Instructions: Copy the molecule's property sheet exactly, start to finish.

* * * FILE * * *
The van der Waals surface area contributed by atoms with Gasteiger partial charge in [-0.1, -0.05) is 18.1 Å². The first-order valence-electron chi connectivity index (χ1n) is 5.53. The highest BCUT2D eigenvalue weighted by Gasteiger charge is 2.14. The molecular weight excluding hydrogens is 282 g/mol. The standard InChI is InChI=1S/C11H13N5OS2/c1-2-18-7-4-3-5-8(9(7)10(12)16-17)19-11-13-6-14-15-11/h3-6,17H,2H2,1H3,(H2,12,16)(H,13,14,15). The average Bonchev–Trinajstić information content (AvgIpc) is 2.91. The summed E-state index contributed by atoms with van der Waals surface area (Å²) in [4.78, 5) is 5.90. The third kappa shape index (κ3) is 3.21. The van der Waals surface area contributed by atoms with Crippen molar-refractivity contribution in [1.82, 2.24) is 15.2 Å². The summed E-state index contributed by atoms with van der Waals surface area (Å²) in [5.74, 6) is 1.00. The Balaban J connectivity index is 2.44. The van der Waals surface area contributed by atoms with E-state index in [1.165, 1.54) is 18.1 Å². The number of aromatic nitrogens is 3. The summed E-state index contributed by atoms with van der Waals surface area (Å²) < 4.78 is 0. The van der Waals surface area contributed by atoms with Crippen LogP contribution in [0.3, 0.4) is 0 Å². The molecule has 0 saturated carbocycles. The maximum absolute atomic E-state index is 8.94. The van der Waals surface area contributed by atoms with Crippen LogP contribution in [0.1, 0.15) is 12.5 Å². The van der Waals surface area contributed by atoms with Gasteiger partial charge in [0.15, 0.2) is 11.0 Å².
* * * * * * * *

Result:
The van der Waals surface area contributed by atoms with Gasteiger partial charge in [-0.1, -0.05) is 18.1 Å². The first-order valence-electron chi connectivity index (χ1n) is 5.53. The highest BCUT2D eigenvalue weighted by Gasteiger charge is 2.14. The molecular weight excluding hydrogens is 282 g/mol. The standard InChI is InChI=1S/C11H13N5OS2/c1-2-18-7-4-3-5-8(9(7)10(12)16-17)19-11-13-6-14-15-11/h3-6,17H,2H2,1H3,(H2,12,16)(H,13,14,15). The average Bonchev–Trinajstić information content (AvgIpc) is 2.91. The summed E-state index contributed by atoms with van der Waals surface area (Å²) in [4.78, 5) is 5.90. The third kappa shape index (κ3) is 3.21. The van der Waals surface area contributed by atoms with Crippen molar-refractivity contribution in [1.82, 2.24) is 15.2 Å². The summed E-state index contributed by atoms with van der Waals surface area (Å²) in [5.74, 6) is 1.00. The Balaban J connectivity index is 2.44. The van der Waals surface area contributed by atoms with E-state index in [1.165, 1.54) is 18.1 Å². The number of aromatic nitrogens is 3. The summed E-state index contributed by atoms with van der Waals surface area (Å²) < 4.78 is 0. The van der Waals surface area contributed by atoms with Crippen LogP contribution in [0.3, 0.4) is 0 Å². The molecule has 0 saturated carbocycles. The maximum absolute atomic E-state index is 8.94. The van der Waals surface area contributed by atoms with Crippen LogP contribution in [0.1, 0.15) is 12.5 Å². The van der Waals surface area contributed by atoms with Gasteiger partial charge in [0.15, 0.2) is 11.0 Å².